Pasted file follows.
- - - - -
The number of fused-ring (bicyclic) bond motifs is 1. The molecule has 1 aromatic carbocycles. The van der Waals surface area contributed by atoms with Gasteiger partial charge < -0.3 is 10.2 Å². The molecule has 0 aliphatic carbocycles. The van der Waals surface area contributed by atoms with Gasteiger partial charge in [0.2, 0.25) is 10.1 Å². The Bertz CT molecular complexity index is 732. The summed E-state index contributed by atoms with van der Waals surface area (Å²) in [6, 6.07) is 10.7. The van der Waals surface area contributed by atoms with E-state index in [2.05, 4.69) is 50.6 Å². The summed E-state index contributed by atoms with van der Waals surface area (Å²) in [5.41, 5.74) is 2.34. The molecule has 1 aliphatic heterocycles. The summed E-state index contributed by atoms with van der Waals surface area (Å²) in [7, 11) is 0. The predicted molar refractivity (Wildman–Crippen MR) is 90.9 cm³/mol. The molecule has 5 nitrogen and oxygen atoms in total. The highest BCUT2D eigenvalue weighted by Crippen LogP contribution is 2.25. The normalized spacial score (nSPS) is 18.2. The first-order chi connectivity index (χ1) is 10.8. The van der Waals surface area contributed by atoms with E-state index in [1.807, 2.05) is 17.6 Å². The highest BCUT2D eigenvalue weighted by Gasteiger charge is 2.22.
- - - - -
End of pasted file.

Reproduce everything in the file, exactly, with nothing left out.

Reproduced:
The number of fused-ring (bicyclic) bond motifs is 1. The molecule has 1 aromatic carbocycles. The van der Waals surface area contributed by atoms with Gasteiger partial charge < -0.3 is 10.2 Å². The molecule has 0 aliphatic carbocycles. The van der Waals surface area contributed by atoms with Gasteiger partial charge in [0.2, 0.25) is 10.1 Å². The Bertz CT molecular complexity index is 732. The summed E-state index contributed by atoms with van der Waals surface area (Å²) in [6, 6.07) is 10.7. The van der Waals surface area contributed by atoms with E-state index in [2.05, 4.69) is 50.6 Å². The summed E-state index contributed by atoms with van der Waals surface area (Å²) in [5.41, 5.74) is 2.34. The molecule has 1 aliphatic heterocycles. The summed E-state index contributed by atoms with van der Waals surface area (Å²) in [7, 11) is 0. The predicted molar refractivity (Wildman–Crippen MR) is 90.9 cm³/mol. The molecule has 5 nitrogen and oxygen atoms in total. The highest BCUT2D eigenvalue weighted by Crippen LogP contribution is 2.25. The normalized spacial score (nSPS) is 18.2. The first-order chi connectivity index (χ1) is 10.8. The van der Waals surface area contributed by atoms with E-state index in [1.807, 2.05) is 17.6 Å². The highest BCUT2D eigenvalue weighted by Gasteiger charge is 2.22.